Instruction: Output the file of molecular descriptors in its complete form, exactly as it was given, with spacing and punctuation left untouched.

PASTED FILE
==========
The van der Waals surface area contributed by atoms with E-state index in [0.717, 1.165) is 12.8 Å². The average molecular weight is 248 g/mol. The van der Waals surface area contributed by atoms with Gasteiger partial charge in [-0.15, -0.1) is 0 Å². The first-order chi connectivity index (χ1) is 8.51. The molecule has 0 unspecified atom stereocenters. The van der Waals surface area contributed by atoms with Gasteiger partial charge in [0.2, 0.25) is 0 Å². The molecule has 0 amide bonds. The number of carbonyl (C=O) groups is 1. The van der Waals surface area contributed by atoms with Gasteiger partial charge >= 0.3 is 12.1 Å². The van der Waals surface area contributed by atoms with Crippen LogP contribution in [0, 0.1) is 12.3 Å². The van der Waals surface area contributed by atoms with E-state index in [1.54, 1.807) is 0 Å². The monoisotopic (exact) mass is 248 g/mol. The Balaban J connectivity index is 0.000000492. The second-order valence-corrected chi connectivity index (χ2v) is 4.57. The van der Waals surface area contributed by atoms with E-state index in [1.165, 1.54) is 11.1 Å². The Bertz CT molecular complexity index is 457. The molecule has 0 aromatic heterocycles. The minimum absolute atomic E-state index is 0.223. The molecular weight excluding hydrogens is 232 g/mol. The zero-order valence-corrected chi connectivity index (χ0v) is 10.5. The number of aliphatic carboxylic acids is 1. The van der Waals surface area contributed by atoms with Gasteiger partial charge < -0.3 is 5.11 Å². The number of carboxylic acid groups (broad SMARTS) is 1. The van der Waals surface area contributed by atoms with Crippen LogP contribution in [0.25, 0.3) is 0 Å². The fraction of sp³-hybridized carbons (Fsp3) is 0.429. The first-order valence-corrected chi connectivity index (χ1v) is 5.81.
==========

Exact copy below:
The van der Waals surface area contributed by atoms with E-state index in [0.717, 1.165) is 12.8 Å². The average molecular weight is 248 g/mol. The van der Waals surface area contributed by atoms with Gasteiger partial charge in [-0.15, -0.1) is 0 Å². The first-order chi connectivity index (χ1) is 8.51. The molecule has 0 unspecified atom stereocenters. The van der Waals surface area contributed by atoms with Gasteiger partial charge in [0.2, 0.25) is 0 Å². The molecule has 0 amide bonds. The number of carbonyl (C=O) groups is 1. The van der Waals surface area contributed by atoms with Gasteiger partial charge >= 0.3 is 12.1 Å². The van der Waals surface area contributed by atoms with Crippen LogP contribution in [0, 0.1) is 12.3 Å². The van der Waals surface area contributed by atoms with E-state index in [1.54, 1.807) is 0 Å². The monoisotopic (exact) mass is 248 g/mol. The Balaban J connectivity index is 0.000000492. The second-order valence-corrected chi connectivity index (χ2v) is 4.57. The van der Waals surface area contributed by atoms with E-state index in [1.165, 1.54) is 11.1 Å². The Bertz CT molecular complexity index is 457. The molecule has 0 aromatic heterocycles. The minimum absolute atomic E-state index is 0.223. The molecular weight excluding hydrogens is 232 g/mol. The zero-order valence-corrected chi connectivity index (χ0v) is 10.5. The number of aliphatic carboxylic acids is 1. The van der Waals surface area contributed by atoms with Gasteiger partial charge < -0.3 is 5.11 Å². The number of carboxylic acid groups (broad SMARTS) is 1. The van der Waals surface area contributed by atoms with Crippen LogP contribution in [0.25, 0.3) is 0 Å². The fraction of sp³-hybridized carbons (Fsp3) is 0.429. The first-order valence-corrected chi connectivity index (χ1v) is 5.81.